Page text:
Realty Vision


Posted by Realty Vision on 5/22/2014

If you listen to the media you will never know which way is up when it comes to the state of the real estate market. It's not just the market that determines how a house will sell but also location, price, and condition of the home. Like they say real estate is local. Just like you wouldn't expect the weather to be the same in one place vs. another - the same is true about the real estate market. There are a few things you can look at to determine the type of market in your area. 1. Contact a real estate professional. 2. If you are a seller ask for a comparable market analysis on your home. 3. If you are a buyer determine the average number of days on the market in your desired area and price range. 4. Ask your agent what the absorption rate is the market your are looking to buy or sell. Absorption rate is the rate at which homes are selling. Whether you are buying a home or selling it's important to understand the market conditions.





Posted by Realty Vision on 5/15/2014

Whether you are a buyer or a seller it is time to get off the fence. Despite years of bad news surrounding the real estate market, the time has come when it is both a good time to be a buyer and a seller. Why Buy? Here are just a few reasons why you should get off the fence and buy: 1. When investors start gobbling up real estate you know it's a good deal. In 2011, investors upped their buying by 64%.  While it is still not time to start flipping for a profit the clock is ticking down to an uptick in prices. 2. Interest rates are historically low. You have been hearing this for a while but they are hovering right around 4%. 3. First-time buyers are in a unique position. They didn't lose money in the housing market. 4. It's a great deal! Prices are at all-time lows. So you may be saving as much as 40% off a home if you buy now. Why Sell? Here are just a few reasons why you should get off the fence and sell: 1. Inventory is shrinking. Demand is up and in certain areas and price ranges there is limited inventory so putting your home on the market now will most likely result in a sale. 2. Mortgage availability has stabilized. Mortgage restrictions are loosening and especially first-time buyers are able to get mortgages as they were not affected as much by the financial crisis. 3. Unemployment is not as bad as you think. One is 30 Americans is unemployed as a result of the recent financial crisis. There are lots of able buyers out there. 4. Houses are selling and some are even going to bidding wars. Homes that are priced according to the market are selling and selling quickly. 5. Don't wait for prices to increase. This could be a long wait.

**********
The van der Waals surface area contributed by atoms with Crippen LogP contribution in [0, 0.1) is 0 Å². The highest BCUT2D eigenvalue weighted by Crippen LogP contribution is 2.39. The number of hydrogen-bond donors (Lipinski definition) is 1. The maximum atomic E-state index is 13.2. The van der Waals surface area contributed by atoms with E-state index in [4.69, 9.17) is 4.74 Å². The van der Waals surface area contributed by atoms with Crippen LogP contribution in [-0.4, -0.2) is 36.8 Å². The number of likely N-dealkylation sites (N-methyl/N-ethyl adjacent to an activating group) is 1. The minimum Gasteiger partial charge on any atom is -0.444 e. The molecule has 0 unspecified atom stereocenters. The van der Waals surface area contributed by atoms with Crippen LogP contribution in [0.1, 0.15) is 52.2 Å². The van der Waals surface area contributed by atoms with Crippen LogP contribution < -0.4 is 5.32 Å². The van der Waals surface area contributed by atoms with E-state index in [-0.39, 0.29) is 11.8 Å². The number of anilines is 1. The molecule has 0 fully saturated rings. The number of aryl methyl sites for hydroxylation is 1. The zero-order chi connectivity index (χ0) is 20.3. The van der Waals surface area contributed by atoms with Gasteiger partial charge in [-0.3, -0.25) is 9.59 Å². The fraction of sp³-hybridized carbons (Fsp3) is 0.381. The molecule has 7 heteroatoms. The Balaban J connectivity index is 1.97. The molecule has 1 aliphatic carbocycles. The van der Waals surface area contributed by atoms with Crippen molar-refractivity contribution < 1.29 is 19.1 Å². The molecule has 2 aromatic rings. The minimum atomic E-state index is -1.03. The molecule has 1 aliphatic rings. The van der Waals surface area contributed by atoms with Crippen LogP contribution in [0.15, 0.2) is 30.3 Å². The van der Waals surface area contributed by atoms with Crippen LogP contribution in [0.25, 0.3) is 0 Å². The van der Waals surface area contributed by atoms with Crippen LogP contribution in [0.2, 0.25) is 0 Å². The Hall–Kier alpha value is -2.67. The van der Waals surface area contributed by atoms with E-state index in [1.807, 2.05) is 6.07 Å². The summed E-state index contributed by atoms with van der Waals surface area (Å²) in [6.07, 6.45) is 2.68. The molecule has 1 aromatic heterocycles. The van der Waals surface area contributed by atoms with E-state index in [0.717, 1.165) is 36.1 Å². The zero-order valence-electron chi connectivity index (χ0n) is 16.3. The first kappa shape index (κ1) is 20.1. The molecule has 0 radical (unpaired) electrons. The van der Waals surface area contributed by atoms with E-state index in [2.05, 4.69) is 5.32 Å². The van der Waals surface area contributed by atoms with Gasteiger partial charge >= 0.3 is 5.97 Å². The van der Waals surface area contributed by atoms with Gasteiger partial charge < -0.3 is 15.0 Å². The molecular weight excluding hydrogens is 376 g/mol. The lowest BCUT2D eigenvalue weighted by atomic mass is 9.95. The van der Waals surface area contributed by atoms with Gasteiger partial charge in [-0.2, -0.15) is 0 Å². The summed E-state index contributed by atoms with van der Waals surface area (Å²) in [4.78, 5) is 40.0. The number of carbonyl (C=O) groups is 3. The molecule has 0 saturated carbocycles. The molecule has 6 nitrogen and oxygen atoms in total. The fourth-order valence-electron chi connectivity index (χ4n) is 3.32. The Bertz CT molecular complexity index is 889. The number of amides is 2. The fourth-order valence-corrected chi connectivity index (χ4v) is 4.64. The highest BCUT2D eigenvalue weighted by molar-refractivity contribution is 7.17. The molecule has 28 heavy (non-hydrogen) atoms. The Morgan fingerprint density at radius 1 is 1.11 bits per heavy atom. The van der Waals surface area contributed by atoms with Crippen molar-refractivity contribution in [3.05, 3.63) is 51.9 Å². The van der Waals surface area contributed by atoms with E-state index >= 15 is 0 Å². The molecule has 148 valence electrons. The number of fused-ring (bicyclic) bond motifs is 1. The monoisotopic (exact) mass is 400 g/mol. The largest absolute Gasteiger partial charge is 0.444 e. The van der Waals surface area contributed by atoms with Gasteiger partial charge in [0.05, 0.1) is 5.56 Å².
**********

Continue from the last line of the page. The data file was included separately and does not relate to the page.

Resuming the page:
Posted by Realty Vision on 4/24/2014